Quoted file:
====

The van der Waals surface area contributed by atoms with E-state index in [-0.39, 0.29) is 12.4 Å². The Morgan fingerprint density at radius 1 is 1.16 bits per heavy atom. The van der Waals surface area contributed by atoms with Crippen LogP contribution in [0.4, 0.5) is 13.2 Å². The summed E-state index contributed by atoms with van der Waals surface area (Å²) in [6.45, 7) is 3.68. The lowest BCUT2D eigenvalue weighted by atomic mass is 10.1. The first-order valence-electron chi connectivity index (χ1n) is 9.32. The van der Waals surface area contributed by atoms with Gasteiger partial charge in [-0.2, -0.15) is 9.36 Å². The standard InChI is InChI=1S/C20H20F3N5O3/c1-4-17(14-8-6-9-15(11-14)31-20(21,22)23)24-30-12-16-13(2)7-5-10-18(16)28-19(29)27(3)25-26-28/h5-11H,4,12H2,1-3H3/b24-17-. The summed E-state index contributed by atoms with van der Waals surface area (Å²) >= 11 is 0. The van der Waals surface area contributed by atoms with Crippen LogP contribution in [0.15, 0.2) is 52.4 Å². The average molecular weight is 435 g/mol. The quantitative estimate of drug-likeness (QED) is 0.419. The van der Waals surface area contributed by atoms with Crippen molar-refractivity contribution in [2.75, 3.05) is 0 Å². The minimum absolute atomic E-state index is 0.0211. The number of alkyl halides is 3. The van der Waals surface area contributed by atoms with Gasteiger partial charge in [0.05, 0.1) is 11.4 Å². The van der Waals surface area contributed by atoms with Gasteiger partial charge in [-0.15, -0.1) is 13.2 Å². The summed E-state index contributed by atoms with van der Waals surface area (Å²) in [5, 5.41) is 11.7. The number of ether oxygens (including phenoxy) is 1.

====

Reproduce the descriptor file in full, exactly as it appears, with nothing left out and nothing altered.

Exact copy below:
The van der Waals surface area contributed by atoms with E-state index in [-0.39, 0.29) is 12.4 Å². The Morgan fingerprint density at radius 1 is 1.16 bits per heavy atom. The van der Waals surface area contributed by atoms with Crippen LogP contribution in [0.4, 0.5) is 13.2 Å². The summed E-state index contributed by atoms with van der Waals surface area (Å²) in [6.45, 7) is 3.68. The lowest BCUT2D eigenvalue weighted by atomic mass is 10.1. The first-order valence-electron chi connectivity index (χ1n) is 9.32. The van der Waals surface area contributed by atoms with Gasteiger partial charge in [-0.2, -0.15) is 9.36 Å². The standard InChI is InChI=1S/C20H20F3N5O3/c1-4-17(14-8-6-9-15(11-14)31-20(21,22)23)24-30-12-16-13(2)7-5-10-18(16)28-19(29)27(3)25-26-28/h5-11H,4,12H2,1-3H3/b24-17-. The summed E-state index contributed by atoms with van der Waals surface area (Å²) >= 11 is 0. The van der Waals surface area contributed by atoms with Crippen LogP contribution in [0.15, 0.2) is 52.4 Å². The average molecular weight is 435 g/mol. The quantitative estimate of drug-likeness (QED) is 0.419. The van der Waals surface area contributed by atoms with Crippen molar-refractivity contribution in [2.75, 3.05) is 0 Å². The minimum absolute atomic E-state index is 0.0211. The number of alkyl halides is 3. The van der Waals surface area contributed by atoms with Gasteiger partial charge in [0.05, 0.1) is 11.4 Å². The van der Waals surface area contributed by atoms with Gasteiger partial charge in [-0.15, -0.1) is 13.2 Å². The summed E-state index contributed by atoms with van der Waals surface area (Å²) in [5, 5.41) is 11.7. The number of ether oxygens (including phenoxy) is 1.